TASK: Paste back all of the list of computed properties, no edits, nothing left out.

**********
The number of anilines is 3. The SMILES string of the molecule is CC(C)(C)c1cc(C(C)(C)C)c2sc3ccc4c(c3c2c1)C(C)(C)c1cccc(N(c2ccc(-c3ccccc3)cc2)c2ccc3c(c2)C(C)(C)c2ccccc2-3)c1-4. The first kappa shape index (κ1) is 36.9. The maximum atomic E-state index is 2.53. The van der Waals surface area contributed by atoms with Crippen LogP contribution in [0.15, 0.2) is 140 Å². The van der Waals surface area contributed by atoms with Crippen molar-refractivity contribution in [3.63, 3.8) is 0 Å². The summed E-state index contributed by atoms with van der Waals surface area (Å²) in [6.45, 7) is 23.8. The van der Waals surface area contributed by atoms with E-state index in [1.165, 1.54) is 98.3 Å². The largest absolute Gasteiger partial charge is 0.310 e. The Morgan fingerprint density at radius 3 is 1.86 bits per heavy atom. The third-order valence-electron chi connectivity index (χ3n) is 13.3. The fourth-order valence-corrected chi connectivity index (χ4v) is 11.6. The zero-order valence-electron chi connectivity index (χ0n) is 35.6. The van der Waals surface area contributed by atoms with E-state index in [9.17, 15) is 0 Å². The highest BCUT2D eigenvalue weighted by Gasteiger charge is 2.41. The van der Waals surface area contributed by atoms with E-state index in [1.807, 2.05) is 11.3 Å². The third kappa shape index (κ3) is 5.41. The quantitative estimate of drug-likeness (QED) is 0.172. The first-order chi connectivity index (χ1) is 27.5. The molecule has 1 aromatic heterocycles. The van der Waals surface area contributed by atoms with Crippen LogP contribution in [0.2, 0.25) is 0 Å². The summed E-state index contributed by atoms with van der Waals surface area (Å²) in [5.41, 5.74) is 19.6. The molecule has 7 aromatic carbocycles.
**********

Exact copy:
The number of anilines is 3. The SMILES string of the molecule is CC(C)(C)c1cc(C(C)(C)C)c2sc3ccc4c(c3c2c1)C(C)(C)c1cccc(N(c2ccc(-c3ccccc3)cc2)c2ccc3c(c2)C(C)(C)c2ccccc2-3)c1-4. The first kappa shape index (κ1) is 36.9. The maximum atomic E-state index is 2.53. The van der Waals surface area contributed by atoms with Crippen LogP contribution in [0.15, 0.2) is 140 Å². The van der Waals surface area contributed by atoms with Crippen molar-refractivity contribution in [3.63, 3.8) is 0 Å². The summed E-state index contributed by atoms with van der Waals surface area (Å²) in [6.45, 7) is 23.8. The van der Waals surface area contributed by atoms with E-state index in [1.165, 1.54) is 98.3 Å². The largest absolute Gasteiger partial charge is 0.310 e. The Morgan fingerprint density at radius 3 is 1.86 bits per heavy atom. The third-order valence-electron chi connectivity index (χ3n) is 13.3. The fourth-order valence-corrected chi connectivity index (χ4v) is 11.6. The zero-order valence-electron chi connectivity index (χ0n) is 35.6. The van der Waals surface area contributed by atoms with E-state index in [9.17, 15) is 0 Å². The highest BCUT2D eigenvalue weighted by Gasteiger charge is 2.41. The van der Waals surface area contributed by atoms with E-state index in [1.807, 2.05) is 11.3 Å². The third kappa shape index (κ3) is 5.41. The quantitative estimate of drug-likeness (QED) is 0.172. The first-order chi connectivity index (χ1) is 27.5. The molecule has 1 aromatic heterocycles. The van der Waals surface area contributed by atoms with Crippen LogP contribution in [0.2, 0.25) is 0 Å². The summed E-state index contributed by atoms with van der Waals surface area (Å²) in [5.41, 5.74) is 19.6. The molecule has 7 aromatic carbocycles.